Following local ethical approval, a cross-sectional study was performed using convenience sampling methodology at the National paediatric and adult SCD centres at Children’s Health Ireland (CHI), Crumlin and St James’s Hospital (SJH), Dublin, respectively. Patients were eligible if they were AYA (12–35 years) with SCD on hydroxyurea for 1 year or more prior to the study. In order to minimise selection bias, participants were recruited from a range of clinical settings, including the hydroxyurea clinic, transition clinic, haematology day ward and inpatient wards. The survey was entirely anonymous, with participants asked to specify only their age and gender.

Study measures and survey design

Our survey was self-administered using pencil/pen and paper and comprised of 24 multiple choice or yes/no questions and a visual analogue scale (VAS) to assess adherence to hydroxyurea over the past month. Questions were inspired by the modified Morisky adherence scale 8 items (©MMAS-8) and Brief Medication Questionnaire (BMQ) to assess adherence rates and barriers, with some adapted elements of the Patient Reported Outcomes Measurement Information System (PROMIS ©) used to investigate HRQOL outcomes. All of these tools have been previously used in the context of AYA with SCD [2, 3, 33]. Questions pertaining to smartphone app preferences were based on available evidence in the literature related to app-based interventions and medication adherence in SCD [23, 34]. The final survey content and questions were reflective of multidisciplinary input from experts in the field of SCD including paediatric and adult Haematology, Nursing and Psychology. All self-reported adherence measures were adapted to reflect SCD and hydroxyurea and age-appropriate wording for AYA was used to minimize respondent burden.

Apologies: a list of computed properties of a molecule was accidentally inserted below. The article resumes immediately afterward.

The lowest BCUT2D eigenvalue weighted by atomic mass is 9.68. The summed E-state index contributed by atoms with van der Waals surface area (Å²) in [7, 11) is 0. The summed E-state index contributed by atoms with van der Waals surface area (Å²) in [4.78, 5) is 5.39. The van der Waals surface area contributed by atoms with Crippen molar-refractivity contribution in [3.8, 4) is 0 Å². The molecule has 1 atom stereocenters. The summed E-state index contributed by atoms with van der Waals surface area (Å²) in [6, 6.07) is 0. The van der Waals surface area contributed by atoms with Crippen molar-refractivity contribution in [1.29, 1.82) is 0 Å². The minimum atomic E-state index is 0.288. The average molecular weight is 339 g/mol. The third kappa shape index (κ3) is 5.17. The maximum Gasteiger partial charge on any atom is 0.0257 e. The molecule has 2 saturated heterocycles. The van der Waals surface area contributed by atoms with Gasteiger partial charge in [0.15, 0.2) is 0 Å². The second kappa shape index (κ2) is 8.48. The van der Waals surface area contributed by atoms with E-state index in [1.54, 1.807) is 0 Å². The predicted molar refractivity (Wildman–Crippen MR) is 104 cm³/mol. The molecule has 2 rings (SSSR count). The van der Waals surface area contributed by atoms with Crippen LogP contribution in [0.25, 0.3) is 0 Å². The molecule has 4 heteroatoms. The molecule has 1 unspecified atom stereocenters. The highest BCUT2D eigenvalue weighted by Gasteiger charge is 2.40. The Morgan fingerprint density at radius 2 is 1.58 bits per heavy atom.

Statistical analysis

Descriptive statistics were reported in frequencies and percentages for categorical data. A sub-analysis was performed to assess whether age or presence of barriers to adherence influenced adherence rates, HRQOL parameters or preference of proposed smartphone app features. Participants were dichotomized by age group into adolescents (age 12–17 years) and young adults (age 18–35 years). The presence of recall barriers was defined if participants answered ‘yes’ to the question: ‘Do you sometimes forget to take your Hydroxyurea?’ and access barriers were present if respondents ‘sometimes’ or ‘always’ report finding it ‘difficult to take Hydroxyurea because my prescription runs out’. To assess statistical differences between the subgroups, data were analysed using the Mann-Whitney U test. A P value < 0.05 was considered statistically significant. Statistical analysis was conducted using GraphPad Prism 8.3 (GraphPad Software Inc., San Diego, CA).